One Republican’s carbon-tax campaign faces an uphill battle

October 06, 2014, 10:17 AM

From the Seattle Times:

“The people on the political left have worked very hard to associate this with an agenda of the things they want to do, and that — more than anything else — has made the issue toxic,” said Eli Lehrer, president of the R Street Institute, a conservative think tank in Washington, D.C.

Insurers worry about House GOP delaying extension of terrorism program

October 06, 2014, 10:13 AM

From the Washington Examiner:

It “is entirely possible … that the House will demand a six-month extension so that a Republican Senate next year is a better negotiation partner for their position,” said R.J. Lehmann, an analyst at the right-of-center R Street Institute. “It depends on how strongly the House leadership wants to back the Financial Services Committee chairman.”

What’s the matter with Paul Krugman?

October 06, 2014, 10:11 AM

Rarely does a Nobel Prize-winning economist specifically inquire about the job performance of a state like Alabama. This week, Paul Krugman, a popular liberal commentary writer for the New York Times, asked, “What’s the matter with Alabama?”

Specifically, Krugman referred to a Bloomberg News chart which provided a national snapshot of state job gains and losses since their pre-recession peak. North Dakota led the way in job gains as a result of the state’s energy boom. The only state that Alabama outperformed was Nevada.

From the chart, Krugman sarcastically noted that the political right’s narrative of states with “job-destroying liberal Democratic governors” faring worse “than those with job-creating conservative Republican governors” does not seem to match the job performance of the states.

Krugman’s piece slid into the conclusion that the only way to believe that taxing the rich or helping the poor would destroy job growth is to “invent your own facts.” He may have simply been taking a jab at Heritage Foundation economist Stephen Moore, but that does not excuse his comment.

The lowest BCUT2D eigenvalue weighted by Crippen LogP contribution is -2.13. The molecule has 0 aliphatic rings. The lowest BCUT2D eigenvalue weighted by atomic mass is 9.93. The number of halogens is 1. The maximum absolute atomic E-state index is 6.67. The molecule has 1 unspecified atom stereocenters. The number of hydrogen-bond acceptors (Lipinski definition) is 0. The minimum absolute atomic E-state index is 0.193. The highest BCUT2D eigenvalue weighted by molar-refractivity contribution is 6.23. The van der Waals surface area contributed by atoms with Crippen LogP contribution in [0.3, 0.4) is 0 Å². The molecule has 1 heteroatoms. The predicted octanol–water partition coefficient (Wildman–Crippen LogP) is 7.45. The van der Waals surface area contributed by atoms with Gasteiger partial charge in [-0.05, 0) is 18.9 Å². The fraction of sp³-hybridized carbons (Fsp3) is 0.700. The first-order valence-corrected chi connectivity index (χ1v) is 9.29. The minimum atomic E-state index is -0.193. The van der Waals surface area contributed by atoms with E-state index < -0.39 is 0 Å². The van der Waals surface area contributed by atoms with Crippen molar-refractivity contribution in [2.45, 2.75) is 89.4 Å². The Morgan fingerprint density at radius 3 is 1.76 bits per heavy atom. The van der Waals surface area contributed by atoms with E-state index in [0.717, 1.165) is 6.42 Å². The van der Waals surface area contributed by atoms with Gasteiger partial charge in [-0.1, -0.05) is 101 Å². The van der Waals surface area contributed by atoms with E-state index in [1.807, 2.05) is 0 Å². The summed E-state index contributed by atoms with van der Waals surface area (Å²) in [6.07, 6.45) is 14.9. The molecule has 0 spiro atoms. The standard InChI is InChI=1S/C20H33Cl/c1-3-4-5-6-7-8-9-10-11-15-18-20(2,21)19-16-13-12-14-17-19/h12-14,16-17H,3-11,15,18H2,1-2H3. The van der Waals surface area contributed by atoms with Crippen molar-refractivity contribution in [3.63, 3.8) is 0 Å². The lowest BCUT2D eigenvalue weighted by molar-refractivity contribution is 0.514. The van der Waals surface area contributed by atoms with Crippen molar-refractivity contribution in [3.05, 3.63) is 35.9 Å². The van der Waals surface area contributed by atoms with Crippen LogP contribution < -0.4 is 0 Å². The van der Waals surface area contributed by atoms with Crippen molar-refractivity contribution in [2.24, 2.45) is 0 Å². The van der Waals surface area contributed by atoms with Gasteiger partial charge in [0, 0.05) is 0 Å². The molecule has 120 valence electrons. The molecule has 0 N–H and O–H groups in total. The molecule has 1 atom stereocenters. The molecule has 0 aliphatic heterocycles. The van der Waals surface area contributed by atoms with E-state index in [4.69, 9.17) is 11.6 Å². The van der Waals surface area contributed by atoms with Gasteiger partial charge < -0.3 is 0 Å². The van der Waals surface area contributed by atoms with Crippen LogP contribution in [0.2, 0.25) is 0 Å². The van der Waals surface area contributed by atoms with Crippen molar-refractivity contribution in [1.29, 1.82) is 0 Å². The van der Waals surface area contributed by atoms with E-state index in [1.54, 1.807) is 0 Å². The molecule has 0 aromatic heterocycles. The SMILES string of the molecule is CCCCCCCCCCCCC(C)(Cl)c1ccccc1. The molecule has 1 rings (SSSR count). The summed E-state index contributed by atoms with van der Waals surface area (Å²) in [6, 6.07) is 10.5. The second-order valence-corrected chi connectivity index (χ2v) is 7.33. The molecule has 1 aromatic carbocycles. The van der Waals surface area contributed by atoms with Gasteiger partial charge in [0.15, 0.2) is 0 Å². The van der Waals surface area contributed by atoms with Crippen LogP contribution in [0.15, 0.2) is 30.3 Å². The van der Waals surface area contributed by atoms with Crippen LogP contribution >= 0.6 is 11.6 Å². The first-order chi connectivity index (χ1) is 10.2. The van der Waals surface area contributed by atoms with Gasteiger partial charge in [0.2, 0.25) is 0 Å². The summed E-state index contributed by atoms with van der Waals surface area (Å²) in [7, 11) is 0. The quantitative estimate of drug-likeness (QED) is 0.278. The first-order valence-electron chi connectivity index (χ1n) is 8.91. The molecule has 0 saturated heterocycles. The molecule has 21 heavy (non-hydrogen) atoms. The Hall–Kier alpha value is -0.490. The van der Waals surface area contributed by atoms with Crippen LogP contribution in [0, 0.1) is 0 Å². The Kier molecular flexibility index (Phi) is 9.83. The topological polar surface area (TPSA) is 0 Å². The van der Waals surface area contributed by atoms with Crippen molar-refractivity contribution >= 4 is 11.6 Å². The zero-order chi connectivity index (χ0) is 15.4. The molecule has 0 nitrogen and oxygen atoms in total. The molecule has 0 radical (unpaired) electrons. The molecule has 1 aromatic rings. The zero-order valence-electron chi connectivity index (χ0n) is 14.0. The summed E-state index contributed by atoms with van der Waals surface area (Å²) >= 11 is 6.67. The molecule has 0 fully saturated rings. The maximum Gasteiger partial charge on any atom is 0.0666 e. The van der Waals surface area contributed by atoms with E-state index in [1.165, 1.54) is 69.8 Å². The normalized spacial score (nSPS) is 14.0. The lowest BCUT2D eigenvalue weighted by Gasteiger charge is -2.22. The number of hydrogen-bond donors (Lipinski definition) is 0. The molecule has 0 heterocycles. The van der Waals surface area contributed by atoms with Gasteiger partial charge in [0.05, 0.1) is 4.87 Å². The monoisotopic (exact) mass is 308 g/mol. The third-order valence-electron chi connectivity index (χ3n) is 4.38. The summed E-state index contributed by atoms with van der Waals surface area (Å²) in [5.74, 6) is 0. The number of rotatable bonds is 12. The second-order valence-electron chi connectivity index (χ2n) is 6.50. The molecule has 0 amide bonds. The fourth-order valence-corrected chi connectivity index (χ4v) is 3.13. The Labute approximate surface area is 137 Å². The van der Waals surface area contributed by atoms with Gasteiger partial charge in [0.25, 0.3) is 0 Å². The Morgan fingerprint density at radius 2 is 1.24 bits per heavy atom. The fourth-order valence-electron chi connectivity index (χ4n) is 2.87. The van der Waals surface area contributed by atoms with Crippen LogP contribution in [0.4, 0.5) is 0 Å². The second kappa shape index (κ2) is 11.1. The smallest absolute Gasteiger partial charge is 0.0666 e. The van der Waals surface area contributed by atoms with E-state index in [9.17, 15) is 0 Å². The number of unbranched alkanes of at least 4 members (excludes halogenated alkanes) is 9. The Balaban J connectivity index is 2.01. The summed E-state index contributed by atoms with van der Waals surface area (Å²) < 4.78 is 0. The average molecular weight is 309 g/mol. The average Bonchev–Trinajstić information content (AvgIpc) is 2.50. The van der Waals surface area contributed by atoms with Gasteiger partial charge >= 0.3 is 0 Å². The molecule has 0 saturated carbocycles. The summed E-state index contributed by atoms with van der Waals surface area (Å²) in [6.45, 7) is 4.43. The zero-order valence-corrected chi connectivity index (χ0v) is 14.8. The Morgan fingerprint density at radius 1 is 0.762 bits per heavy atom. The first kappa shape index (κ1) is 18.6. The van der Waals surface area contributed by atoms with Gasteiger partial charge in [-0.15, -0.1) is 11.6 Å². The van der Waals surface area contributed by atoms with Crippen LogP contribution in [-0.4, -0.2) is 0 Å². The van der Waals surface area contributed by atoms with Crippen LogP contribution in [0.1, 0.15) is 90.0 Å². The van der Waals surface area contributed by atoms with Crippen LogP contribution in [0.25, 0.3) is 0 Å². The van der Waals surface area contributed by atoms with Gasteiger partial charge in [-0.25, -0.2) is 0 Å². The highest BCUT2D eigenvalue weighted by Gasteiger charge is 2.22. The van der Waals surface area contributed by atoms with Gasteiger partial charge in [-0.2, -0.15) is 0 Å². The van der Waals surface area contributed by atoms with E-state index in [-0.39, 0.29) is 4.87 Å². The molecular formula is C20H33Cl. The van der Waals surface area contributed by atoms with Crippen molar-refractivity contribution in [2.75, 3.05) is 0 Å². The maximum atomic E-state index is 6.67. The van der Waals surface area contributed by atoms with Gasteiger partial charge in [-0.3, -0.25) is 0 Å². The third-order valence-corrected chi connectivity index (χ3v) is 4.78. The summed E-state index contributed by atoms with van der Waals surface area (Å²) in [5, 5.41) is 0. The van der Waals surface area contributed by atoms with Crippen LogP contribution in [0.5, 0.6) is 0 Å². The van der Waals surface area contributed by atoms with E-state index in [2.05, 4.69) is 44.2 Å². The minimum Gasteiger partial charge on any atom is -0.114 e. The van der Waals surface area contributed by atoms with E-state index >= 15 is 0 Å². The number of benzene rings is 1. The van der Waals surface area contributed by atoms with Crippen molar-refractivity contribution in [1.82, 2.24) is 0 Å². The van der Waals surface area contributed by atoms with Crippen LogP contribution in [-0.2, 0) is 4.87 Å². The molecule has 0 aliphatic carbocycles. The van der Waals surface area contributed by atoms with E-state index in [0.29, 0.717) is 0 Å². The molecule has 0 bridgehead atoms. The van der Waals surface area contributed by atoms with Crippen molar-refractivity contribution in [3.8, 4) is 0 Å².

Krugman is not easily dismissed as a liberal ideologue. He is smart, snarky and a constant thorn in the side of supply-side economists. He also happened to be a Democrat on the staff of Reagan’s Council of Economic Advisors.

The problem with Krugman’s little blurb is that he concedes “there’s not much correlation either way.” Even if there were a correlation, a policy conclusion is a much more complicated exercise. But without even so much as a correlation, Krugman reaches a general conclusion about the policies of the political right and then takes a shot at Alabama because the title “What’s the matter with Nevada?” probably did not have the same ring to it.

It is sloppy work from a talented writer who otherwise has the ability to develop politically practical economic ideas. Alabama’s perspectives on taxes and government might not fit with Krugman’s, but America needs people with his abilities to help craft solutions that fit within political realities.

Simply saying we should increase taxes on the wealthy and spend more on government programs is nothing new. What would be novel is an economist like Krugman trying to build solutions within a system where raising taxes is a political non-starter.

What’s the matter with Paul Krugman? Maybe he is more comfortable sniping at conservative states than he is developing economic ideas that could actually work in them.

R Street welcomes Kevin Kosar as senior fellow and governance project director

October 06, 2014, 8:14 AM

WASHINGTON (October 6, 2014) – The R Street Institute is pleased to announce the appointment of Kevin Kosar as senior fellow and governance project director. Kosar comes to R Street from the Congressional Research Service, where he was an analyst for more than 10 years and served as acting research manager.

In this newly created position at R Street, Kosar will be examining the federal budget process and executive branch oversight, as well as assessing democratic dysfunction in governance from a conservative point of view.

“In thinking about this position, it was important to us to have someone who could not only speak to the issues at hand, but who had a deep understanding of Capitol Hill and a record of published works,” said Eli Lehrer, president of R Street. “We are lucky to have found all of that and more in Kevin.”